Officer David Rigney touched many lives
By Shaun Tilghman
News Editor – North Manchester News-Journal
Just over a week has passed since the accident that claimed the life of North Manchester Police Officer David Rigney, and in the wake of tragedy, communities across Wabash County have joined together not only in mourning the loss, but also in celebrating his life.
The 39-year-old LaFontaine native was off-duty when the crash occurred last Monday afternoon. Rigney was heading south on State Road 15 when his SUV fishtailed and crossed into the northbound lane, where it was struck by a school bus, before returning to the southbound lane and being struck by another vehicle – he was pronounced dead at the scene.
Sgt. Brian Enyeart, a veteran of the North Manchester Police Department, said the loss was devastating on many different levels.
“People outside of law enforcement don’t understand the bond that law enforcement officers have – it’s more than just as coworkers or even friends, we truly are ‘brothers in blue’,” Enyeart said. “There is a lot of stuff that is easier to talk about with other officers than with other people, because they just don’t understand. With Dave, you always knew if you needed anything you could call him and he would be there to help you out.”
by Gary Andrews
Not only did the Wabash Lady Apache basketball team open their 2014-15 season with an impressive 60-44 win over Mississinewa Friday; they got to be part of history as senior Claire Cromer went off for 42 points to set the Wabash single game scoring record.
The Lady Apaches dominated right from the start, jumping out to an 11-0 lead and leading 14-4 after the end of the quarter. Claire Cromer had all 14 points for Wabash.
Mississinewa would cut the Wabash lead to 16-10 early in the second quarter before Shelby Stone buried two shots from behind the arch to build the lead to 22-10. The Indians again cut the lead to single digits before Cromer drained back-to-back three’s, then hit four straight free throws to increase the lead to 31-18. At 31-22 Cromer would hit a shot before the buzzer as Wabash led 33-22 at the half.
Kristin Cromer and Sarah Puckett would get in on the scoring action in the third while Claire Cromer kept rolling as the Lady Apaches built their lead to 45-25 before leading 45-26 after three.
Claire Cromer would hit a three to get the Wabash scoring going in the fourth as sister Kristin hit two free throws as Wabash rolled to a 60-44 win.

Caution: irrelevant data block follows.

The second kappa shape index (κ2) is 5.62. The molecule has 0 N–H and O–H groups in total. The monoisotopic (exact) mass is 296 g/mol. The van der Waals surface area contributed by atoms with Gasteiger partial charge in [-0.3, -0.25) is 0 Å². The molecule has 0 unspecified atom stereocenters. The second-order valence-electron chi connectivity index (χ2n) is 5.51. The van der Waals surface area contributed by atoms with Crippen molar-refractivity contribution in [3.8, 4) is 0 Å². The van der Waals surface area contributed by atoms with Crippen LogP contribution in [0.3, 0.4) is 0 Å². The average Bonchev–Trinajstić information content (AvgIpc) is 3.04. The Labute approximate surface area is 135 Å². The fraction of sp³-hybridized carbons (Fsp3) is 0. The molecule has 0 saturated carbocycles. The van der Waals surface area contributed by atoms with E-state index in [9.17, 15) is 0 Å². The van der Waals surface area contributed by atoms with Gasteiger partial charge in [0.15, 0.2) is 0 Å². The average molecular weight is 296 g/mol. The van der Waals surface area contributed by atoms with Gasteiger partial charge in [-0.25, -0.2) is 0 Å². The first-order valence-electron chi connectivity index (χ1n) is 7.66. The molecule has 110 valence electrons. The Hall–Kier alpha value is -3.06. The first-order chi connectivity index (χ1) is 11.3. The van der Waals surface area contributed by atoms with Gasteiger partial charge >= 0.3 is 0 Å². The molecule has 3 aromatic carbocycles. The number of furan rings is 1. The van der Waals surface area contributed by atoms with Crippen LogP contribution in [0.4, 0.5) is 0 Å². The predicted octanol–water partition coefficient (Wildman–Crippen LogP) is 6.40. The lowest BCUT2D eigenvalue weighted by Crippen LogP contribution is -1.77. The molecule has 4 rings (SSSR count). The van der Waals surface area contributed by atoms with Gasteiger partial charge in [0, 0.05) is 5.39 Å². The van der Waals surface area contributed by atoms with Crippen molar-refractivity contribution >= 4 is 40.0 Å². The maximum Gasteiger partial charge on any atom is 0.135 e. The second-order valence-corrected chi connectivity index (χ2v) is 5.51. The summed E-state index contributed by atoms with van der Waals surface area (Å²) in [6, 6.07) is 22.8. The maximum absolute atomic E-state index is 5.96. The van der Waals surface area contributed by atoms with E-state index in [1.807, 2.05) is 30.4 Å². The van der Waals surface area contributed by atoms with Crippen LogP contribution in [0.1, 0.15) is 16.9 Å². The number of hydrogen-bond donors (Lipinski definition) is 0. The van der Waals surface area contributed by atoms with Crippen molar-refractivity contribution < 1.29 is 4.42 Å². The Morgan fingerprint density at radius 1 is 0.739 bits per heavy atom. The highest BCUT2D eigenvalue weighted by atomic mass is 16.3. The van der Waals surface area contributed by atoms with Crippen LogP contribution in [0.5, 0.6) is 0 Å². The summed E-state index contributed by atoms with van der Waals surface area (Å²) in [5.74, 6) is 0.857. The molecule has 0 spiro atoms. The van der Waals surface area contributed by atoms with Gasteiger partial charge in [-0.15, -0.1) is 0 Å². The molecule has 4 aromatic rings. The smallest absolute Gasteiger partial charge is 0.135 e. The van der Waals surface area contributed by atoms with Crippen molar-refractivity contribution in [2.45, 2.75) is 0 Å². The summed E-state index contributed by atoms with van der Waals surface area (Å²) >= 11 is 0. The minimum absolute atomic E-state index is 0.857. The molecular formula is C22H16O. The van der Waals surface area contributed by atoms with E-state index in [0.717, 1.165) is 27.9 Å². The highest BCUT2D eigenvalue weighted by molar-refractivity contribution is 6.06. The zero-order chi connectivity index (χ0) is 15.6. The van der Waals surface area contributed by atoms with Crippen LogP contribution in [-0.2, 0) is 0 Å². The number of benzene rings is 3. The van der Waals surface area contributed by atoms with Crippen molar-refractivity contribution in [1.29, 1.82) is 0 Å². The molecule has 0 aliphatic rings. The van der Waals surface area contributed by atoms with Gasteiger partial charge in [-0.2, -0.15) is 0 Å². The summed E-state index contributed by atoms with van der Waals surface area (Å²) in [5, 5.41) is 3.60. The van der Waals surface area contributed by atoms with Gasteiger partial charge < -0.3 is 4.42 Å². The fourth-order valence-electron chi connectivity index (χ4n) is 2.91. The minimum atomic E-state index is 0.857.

Claire Cromer led the way with 42 points. Shelby Stone and Kristin Cromer added 6 points each, Sarah Puckett 4, Katie McCauley 2.
By Bill Barrows
Periodically, I have the privilege to witness heartwarming and amazing things that happen in the course of my daily activities in youth sports at the Wabash County YMCA. This week, I watched as a young man took a huge step forward on a long road back to regaining his health.
Jace Randel’s parents, Jason and Amanda, registered him to play 4th & 5th grade tackle football in August. Jace expected to play with a number of his classmates on the Cowboys team this fall while learning some life lessons along the way. He had no idea the roller coaster ride he had in front of him.
”On Aug. 20 (ironically, the same day as the first football practice) Jace began not feeling well. I took him in to his pediatrician after a few days of stomach pain. He ordered blood work, just to be sure it wasn’t an appendicitis. The blood work came back abnormal,” explained Amanda.
After consulting with their pediatrician, the Randels prepared for a trip to Riley Hospital.
“The Pediatrician explained to us that Jace's blood work had come back abnormal, and after consulting with a few Riley Oncologists, they thought Jace had leukemia.” Amanda continued, “We were being sent to Riley to run more blood work and prepare him for a bone marrow biopsy.” Jason & Amanda told their son what this meant; Jace was crushed.
“I told him that we were NOT putting our faith and trust into one test. We would be putting our faith in God who, we KNEW, could do anything!!” She explained, “What a calming affect that can have on a person, to know WHO is in control and WHO is all powerful,”
The blood work at Riley came back inconclusive. Jace received a platelets transfusion in order to perform the biopsy to prevent excessive bleeding. He had an allergic reaction to the platelet transfusion. Instantly, he began to break out in hives and his throat started swelling. After giving him large doses of Benadryl, he was finally able to sleep. The biopsy came back negative. Several other tests were run, for conditions such as; mono, autoimmune markers, and vitamin deficiencies, and all came back normal. Normal was a relative term. Jace wasn’t getting any worse, but was also wasn’t getting any better either.
by Gary Andrews
The Southwood VolleyKnights had one last game scheduled for the year Saturday and it was the state championship. The Lady Knights had won nine straight games to win the sectional, then defeated Clinton Central 3-0 for the regional title. Last Saturday Southwood won the very tough Bremen semi state by topping Adams Central 3-1 and Hammond Bishop Noll 3-2 for the semi state title. Saturday at Ball State the VolleyKnights had the task of taking on defending state champion Providence for the state title.
Southwood, the 2A public school state champion hung tough, but the power hitting of Providence ended up being too much as the VolleyKnights fell 17-25, 14-25, 18-25.
Providence got off to a 10-3 start in game one before the Knights shook off the championship jitters and started to go to work. Emilie Harnish would get a kill and Bailey Lundmark a block during a 5-0 run to close the gap to 10-8. Providence would then score 10 of the next 14 points to open a 24-15 lead before two Sami White tips kept the game alive, but one last Pioneer kill ended game one 17-25.